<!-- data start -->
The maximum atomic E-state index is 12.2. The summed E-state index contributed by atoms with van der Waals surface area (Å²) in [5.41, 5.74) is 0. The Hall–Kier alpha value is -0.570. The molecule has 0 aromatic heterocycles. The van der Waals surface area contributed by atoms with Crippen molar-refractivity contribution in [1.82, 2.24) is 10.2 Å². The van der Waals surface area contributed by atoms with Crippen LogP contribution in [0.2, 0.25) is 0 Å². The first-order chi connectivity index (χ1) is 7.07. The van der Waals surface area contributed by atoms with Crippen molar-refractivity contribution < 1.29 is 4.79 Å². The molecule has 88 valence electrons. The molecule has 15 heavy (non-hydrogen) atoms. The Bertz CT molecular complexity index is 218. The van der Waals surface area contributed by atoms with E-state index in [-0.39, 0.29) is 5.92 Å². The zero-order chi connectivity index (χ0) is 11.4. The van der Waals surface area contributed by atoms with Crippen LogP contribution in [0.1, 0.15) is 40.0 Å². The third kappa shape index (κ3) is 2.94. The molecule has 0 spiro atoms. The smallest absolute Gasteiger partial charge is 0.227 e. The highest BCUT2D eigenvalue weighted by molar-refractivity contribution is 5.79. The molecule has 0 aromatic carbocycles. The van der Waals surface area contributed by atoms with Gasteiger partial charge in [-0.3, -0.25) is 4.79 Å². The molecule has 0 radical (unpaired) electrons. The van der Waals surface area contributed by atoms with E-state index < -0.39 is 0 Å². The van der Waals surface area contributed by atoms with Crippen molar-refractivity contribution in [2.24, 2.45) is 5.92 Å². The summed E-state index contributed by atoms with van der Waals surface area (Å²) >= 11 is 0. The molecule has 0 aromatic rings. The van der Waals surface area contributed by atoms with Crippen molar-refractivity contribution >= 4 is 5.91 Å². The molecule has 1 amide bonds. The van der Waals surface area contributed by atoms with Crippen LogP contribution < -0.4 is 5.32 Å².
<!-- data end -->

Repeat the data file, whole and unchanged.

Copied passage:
The maximum atomic E-state index is 12.2. The summed E-state index contributed by atoms with van der Waals surface area (Å²) in [5.41, 5.74) is 0. The Hall–Kier alpha value is -0.570. The molecule has 0 aromatic heterocycles. The van der Waals surface area contributed by atoms with Crippen molar-refractivity contribution in [1.82, 2.24) is 10.2 Å². The van der Waals surface area contributed by atoms with Crippen LogP contribution in [0.2, 0.25) is 0 Å². The first-order chi connectivity index (χ1) is 7.07. The van der Waals surface area contributed by atoms with Crippen molar-refractivity contribution < 1.29 is 4.79 Å². The molecule has 88 valence electrons. The molecule has 15 heavy (non-hydrogen) atoms. The Bertz CT molecular complexity index is 218. The van der Waals surface area contributed by atoms with E-state index in [-0.39, 0.29) is 5.92 Å². The zero-order chi connectivity index (χ0) is 11.4. The van der Waals surface area contributed by atoms with Crippen LogP contribution in [0.1, 0.15) is 40.0 Å². The third kappa shape index (κ3) is 2.94. The molecule has 0 spiro atoms. The smallest absolute Gasteiger partial charge is 0.227 e. The highest BCUT2D eigenvalue weighted by molar-refractivity contribution is 5.79. The molecule has 0 aromatic carbocycles. The van der Waals surface area contributed by atoms with Gasteiger partial charge in [-0.3, -0.25) is 4.79 Å². The molecule has 0 radical (unpaired) electrons. The van der Waals surface area contributed by atoms with E-state index < -0.39 is 0 Å². The van der Waals surface area contributed by atoms with Crippen molar-refractivity contribution in [2.24, 2.45) is 5.92 Å². The summed E-state index contributed by atoms with van der Waals surface area (Å²) >= 11 is 0. The molecule has 0 aromatic rings. The van der Waals surface area contributed by atoms with Crippen molar-refractivity contribution >= 4 is 5.91 Å². The molecule has 1 amide bonds. The van der Waals surface area contributed by atoms with Crippen LogP contribution < -0.4 is 5.32 Å².